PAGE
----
An army colonel on the Polish general staff who also acted as a liaison with Moscow, he spied for the CIA from Warsaw for nine years in the 1970s and early 1980s. Under the code name Gull, he became one of the CIAs most productive agents.

Fearing that he had been compromised, he eventually asked the CIA to help him escape from Poland, and he defected in 1981, just as the martial law that he had predicted was imposed. The CIA secretly resettled him and his family in the United States, where he was still living under cover in 1989, when communism collapsed in Eastern Europe.

Katz Kobayashi, 60, a rock musician in Japan who later played country-western with Marty Robbins band, died Feb. 8 of complications of a stroke in Panama City, Fla.

He taught himself to play pedal steel guitar, a rare talent in his homeland, and joined several Japanese rock bands. He then went to Seattle where he met Mr. Robbins, who invited him to join his band in Nashville, Tenn. He played with Mr. Robbins at the Grand Ole Opry from 1974 until Mr. Robbins death in 1982.

He later played with Mr. Robbins son, Ronny, as well as with Johnny Russell, Jeannie Pruitt, Whispering Bill Anderson and Alan Jackson.

Jozef Lenart, 80, a former Czechoslovakian prime minister cleared of treason charges for his alleged role in the 1968 Soviet-led invasion, died Wednesday after heart surgery, the Prague daily Lidove Noviny reported.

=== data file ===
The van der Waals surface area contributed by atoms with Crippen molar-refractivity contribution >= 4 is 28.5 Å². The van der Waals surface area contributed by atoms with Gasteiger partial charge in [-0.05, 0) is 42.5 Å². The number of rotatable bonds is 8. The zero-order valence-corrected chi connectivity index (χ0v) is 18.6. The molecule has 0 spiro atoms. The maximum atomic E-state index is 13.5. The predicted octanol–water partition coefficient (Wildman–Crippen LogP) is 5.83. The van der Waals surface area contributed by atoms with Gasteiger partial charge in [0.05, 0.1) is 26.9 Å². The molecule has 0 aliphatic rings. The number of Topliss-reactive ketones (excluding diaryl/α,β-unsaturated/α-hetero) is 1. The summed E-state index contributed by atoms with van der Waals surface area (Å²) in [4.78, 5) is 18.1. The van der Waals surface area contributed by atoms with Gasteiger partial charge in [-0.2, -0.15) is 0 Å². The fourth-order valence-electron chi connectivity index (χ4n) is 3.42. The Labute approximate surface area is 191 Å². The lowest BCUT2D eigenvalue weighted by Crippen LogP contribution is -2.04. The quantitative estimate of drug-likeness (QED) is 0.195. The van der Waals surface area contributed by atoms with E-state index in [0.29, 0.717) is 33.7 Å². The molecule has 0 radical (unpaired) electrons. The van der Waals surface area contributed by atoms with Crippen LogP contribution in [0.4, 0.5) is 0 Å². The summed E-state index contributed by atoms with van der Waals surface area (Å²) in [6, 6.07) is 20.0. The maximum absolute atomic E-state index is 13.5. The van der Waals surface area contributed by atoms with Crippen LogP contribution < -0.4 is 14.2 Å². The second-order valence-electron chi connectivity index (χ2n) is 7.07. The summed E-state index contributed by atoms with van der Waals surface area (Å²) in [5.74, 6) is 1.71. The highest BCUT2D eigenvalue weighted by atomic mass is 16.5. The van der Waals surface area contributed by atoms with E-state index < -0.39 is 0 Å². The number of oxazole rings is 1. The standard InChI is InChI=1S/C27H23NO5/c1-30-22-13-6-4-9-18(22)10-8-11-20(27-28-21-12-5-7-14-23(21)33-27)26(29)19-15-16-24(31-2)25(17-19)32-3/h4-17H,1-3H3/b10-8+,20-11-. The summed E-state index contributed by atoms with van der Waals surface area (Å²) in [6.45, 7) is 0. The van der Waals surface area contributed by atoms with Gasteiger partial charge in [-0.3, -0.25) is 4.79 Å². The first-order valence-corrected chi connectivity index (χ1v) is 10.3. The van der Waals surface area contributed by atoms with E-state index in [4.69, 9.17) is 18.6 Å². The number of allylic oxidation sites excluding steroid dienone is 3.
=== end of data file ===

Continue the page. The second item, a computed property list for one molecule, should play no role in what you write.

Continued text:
After the 1989 collapse of the Communist regime in Czechoslovakia, he was charged with treason for allegedly having tried to establish a legal basis for the 1968 Russian-led invasion that squelched a popular anti-communism uprising known as the Prague Spring. He was acquitted in September 2002.

Mr. Lenart, who served as prime minister of Czechoslovakia from 1963 to 1968 and headed the Slovak Communist Party until 1988, was a Slovak national who acquired Czech citizenship after Czechoslovakia split into the Czech Republic and Slovakia in 1993.

Esther Kitty Buhler Bradley, 81, a former free-lance writer and screenwriter, and the widow of Gen. Omar N. Bradley, the Armys last five-star general, died of pneumonia Feb. 3 in Rancho Mirage, Calif..

Born in New York City, she took a U.S. government job in Japan in the 1940s. She was working in Okinawa when she met the general in 1950 on a free-lance writing assignment for United Press. They developed a close friendship and she eventually secured the rights to his life story, which she said she wanted to write for the screen. The motion picture was never made.

Using Kitty Buhler as her professional name, she returned to Southern California in the mid-1950s and found work as a film and television writer. Her name appears in the writing credits for the 1958 Victor Mature film China Doll, as well as for television productions including the anthology series The 20th Century-Fox Hour and the series My Three Sons.

Nine months after General Bradleys first wife, the former Mary Quayle, died of leukemia in 1965, he married Miss Buhler. News accounts at the time made much of the couples age difference he was 73 and she was 44. It was his second marriage and her third. General Bradley died in 1981.